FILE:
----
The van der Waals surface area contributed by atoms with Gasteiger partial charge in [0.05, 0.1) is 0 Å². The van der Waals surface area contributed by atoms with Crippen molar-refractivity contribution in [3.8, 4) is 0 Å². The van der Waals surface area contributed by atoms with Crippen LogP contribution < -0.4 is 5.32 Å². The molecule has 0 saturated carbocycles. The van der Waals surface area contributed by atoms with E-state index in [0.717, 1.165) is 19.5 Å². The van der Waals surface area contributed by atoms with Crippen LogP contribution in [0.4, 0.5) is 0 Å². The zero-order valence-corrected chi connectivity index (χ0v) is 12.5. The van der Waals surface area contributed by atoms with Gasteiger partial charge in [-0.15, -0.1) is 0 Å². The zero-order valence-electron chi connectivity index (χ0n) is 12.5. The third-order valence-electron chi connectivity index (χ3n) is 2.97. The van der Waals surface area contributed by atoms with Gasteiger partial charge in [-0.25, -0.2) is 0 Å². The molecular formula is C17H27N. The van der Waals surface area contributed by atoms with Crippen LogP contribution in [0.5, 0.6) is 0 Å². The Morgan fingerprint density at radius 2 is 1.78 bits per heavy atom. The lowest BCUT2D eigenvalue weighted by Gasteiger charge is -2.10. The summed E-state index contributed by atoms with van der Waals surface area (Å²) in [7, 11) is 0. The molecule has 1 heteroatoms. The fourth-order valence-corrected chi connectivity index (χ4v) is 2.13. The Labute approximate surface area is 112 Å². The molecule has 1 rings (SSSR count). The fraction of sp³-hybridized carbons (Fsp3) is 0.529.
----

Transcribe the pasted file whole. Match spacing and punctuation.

The van der Waals surface area contributed by atoms with Gasteiger partial charge in [0.05, 0.1) is 0 Å². The van der Waals surface area contributed by atoms with Crippen molar-refractivity contribution in [3.8, 4) is 0 Å². The van der Waals surface area contributed by atoms with Crippen LogP contribution < -0.4 is 5.32 Å². The molecule has 0 saturated carbocycles. The van der Waals surface area contributed by atoms with E-state index in [0.717, 1.165) is 19.5 Å². The van der Waals surface area contributed by atoms with Crippen LogP contribution in [0.4, 0.5) is 0 Å². The zero-order valence-corrected chi connectivity index (χ0v) is 12.5. The van der Waals surface area contributed by atoms with Gasteiger partial charge in [-0.15, -0.1) is 0 Å². The zero-order valence-electron chi connectivity index (χ0n) is 12.5. The third-order valence-electron chi connectivity index (χ3n) is 2.97. The van der Waals surface area contributed by atoms with Gasteiger partial charge in [-0.25, -0.2) is 0 Å². The molecular formula is C17H27N. The van der Waals surface area contributed by atoms with Crippen LogP contribution in [0.5, 0.6) is 0 Å². The Morgan fingerprint density at radius 2 is 1.78 bits per heavy atom. The lowest BCUT2D eigenvalue weighted by Gasteiger charge is -2.10. The summed E-state index contributed by atoms with van der Waals surface area (Å²) in [7, 11) is 0. The molecule has 1 heteroatoms. The fourth-order valence-corrected chi connectivity index (χ4v) is 2.13. The Labute approximate surface area is 112 Å². The molecule has 1 rings (SSSR count). The fraction of sp³-hybridized carbons (Fsp3) is 0.529.